Supreme Court of California Justia
Citation 38 Cal.2d 392
Lenahan v. Poole

Lenahan v. Poole , 38 Cal.2d 392

[Sac. No. 6224. In Bank. Feb. 8, 1952.]

LAVONA LENAHAN, Respondent, v. EULA POOLE, Appellant.


Hewitt & McBride and James R. McBride for Appellant.

Ralph W. Rutledge, Robert E. Hatch and Richard E. Patton for Respondent.



This is an action for damages for personal injuries sustained when plaintiff was struck by a board which became detached from the awning in front of defendant's store. The trial court, sitting without a jury, awarded judgment to plaintiff, and defendant appeals, contending that the evidence is insufficient to establish liability and that the damages allowed are excessive.

The awning, which had been installed by defendant, extended across the entire front of her store and over the door of an adjoining barbershop. It consisted of a piece of canvas on a roller, and the outer edge of the canvas was fastened to a wooden board by nails and tacks. Metal pipes or side arms were attached to the board and extended to the side of the building, and the construction was such that the canvas supported the weight of the board and at least part of the weight [38 Cal.2d 394] of the side arms. The awning was raised and lowered by means of a crank inserted in a gear box connected to the roller. Before the awning could be lowered, it was necessary to roll up the canvas slightly in order to release a ratchet pin which held the roller in place.

The awning was being lowered by an employee of the barbershop when the wooden board fell and struck plaintiff, who was on the sidewalk and about to enter defendant's store. The barbershop employee did not have defendant's express permission to lower the awning on this occasion, but he had lowered it many times in the past, and defendant was aware that it had frequently been operated by persons other than herself, including someone in the barbershop. A crank of the type used in lowering the awning was kept in defendant's store, and another was kept in the barbershop.

Persons who saw the awning shortly after the accident testified that the wooden board and the two side arms were on the street, that the canvas was torn, that strips of canvas from 3 to 4 feet in length were hanging down from the roller, and that large pieces and strips were still attached to the board. One witness stated that the canvas had "pulled out from the nails" in some places. The awning had been installed by a man in the awning business about two and one-half years before the accident occurred. Defendant testified that she "always would look" at the awning to see if it was torn, but she did not recall any specific occasion when she had done so. She also said that she did not inspect the awning after it was attached to the building but left this to the awning man, and he testified that he did not inspect it until after the accident.

[1a] The evidence is clearly sufficient to support the judgment. [2] Defendant was required to exercise ordinary care to see that the awning was carefully and securely installed and to discover and remedy subsequently arising conditions of disrepair which reasonable inspections would disclose. (See Mondine v. Sarlin, 11 Cal.2d 593, 597 [81 P.2d 903] [injury to business visitor]; Potter v. Empress Theatre Co., 91 Cal.App.2d 4, 12 [204 P.2d 120] [injury to passerby on sidewalk]; Rest., Torts, ยงยง 364, 365.) [1b] The fact that the canvas tore apart, leaving long strips on the roller and other pieces on the board, warrants an inference that it had deteriorated and was in a dangerous and defective condition which could have been discovered upon a reasonable inspection, and the evidence shows that no such inspection was made. [38 Cal.2d 395]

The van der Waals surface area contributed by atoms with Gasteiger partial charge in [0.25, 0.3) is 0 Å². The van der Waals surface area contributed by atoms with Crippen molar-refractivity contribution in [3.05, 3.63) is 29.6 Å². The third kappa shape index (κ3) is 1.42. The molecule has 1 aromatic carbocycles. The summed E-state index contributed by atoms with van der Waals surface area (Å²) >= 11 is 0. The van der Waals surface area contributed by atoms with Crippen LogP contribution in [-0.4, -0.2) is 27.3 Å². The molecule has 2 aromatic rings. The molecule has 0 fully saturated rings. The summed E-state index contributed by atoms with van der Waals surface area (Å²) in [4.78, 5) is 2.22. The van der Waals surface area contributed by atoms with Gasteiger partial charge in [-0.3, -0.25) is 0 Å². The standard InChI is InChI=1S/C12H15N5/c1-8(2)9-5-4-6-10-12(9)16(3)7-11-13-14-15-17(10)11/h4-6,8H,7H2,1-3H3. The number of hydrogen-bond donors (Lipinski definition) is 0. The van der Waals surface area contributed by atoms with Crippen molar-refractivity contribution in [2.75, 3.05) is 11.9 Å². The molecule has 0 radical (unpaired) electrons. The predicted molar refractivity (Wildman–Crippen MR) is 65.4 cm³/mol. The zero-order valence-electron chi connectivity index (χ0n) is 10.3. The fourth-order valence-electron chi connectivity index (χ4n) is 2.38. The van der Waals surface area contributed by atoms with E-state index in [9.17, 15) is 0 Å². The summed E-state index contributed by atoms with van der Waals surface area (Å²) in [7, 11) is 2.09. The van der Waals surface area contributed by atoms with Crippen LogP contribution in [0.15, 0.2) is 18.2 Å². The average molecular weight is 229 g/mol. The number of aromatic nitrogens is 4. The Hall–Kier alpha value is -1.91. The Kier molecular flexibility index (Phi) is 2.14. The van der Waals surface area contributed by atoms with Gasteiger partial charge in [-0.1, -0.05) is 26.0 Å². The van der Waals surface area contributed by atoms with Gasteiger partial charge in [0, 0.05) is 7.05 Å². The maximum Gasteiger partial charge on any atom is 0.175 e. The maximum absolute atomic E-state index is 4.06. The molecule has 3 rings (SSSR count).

[3] Defendant contends, in effect, that the proximate cause of the accident was the negligence of the barbershop employee, for which she would not be liable. She relies on the testimony of the man who installed the awning, and who examined it after the accident, that the canvas was in good condition and that, in his opinion, it was torn loose from the board because the awning was rolled up too tightly. As we have seen, however, there was evidence from which it could be inferred that the canvas was not in good condition, and the court was not obliged to accept the opinion of the witness.

[4] Plaintiff suffered a fracture of the second cervical vertebra, a possible compression fracture of the sixth cervical vertebra, an abnormal depression of the skull, and a concussion. At the time she was injured she was about 25 years of age, and prior to the accident she had enjoyed good health. Since then, however, and including a period of six years before the case came to trial, she has been subject to frequent headaches, severe pains in her neck, and extreme nervousness. All of these symptoms have persisted and become aggravated with the passage of time, and there was testimony that they were likely to continue for a long period. On a number of occasions plaintiff has suffered from convulsive fits and fainting spells. Because of her condition she has been unable to undertake steady employment and has been forced to give up several jobs. The judgment awarded her the sum of $8,000 as general damages and $465.56 as special damages, and we cannot say that the sums allowed were excessive or unreasonable.

The judgment is affirmed.

Shenk, J., Edmonds, J., Carter, J., Traynor, J., Schauer, J., and Spence, J., concurred.

Opinion Information
Fri, 02/08/195238 Cal.2d 392Review - Civil AppealOpinion issued

1LAVONA LENAHAN (Respondent)
2, v. EULA POOLE, Appellant. (, v. EULA POOLE)
3LAVONA LENAHAN (Respondent)

Feb 8 1952Opinion: Affirmed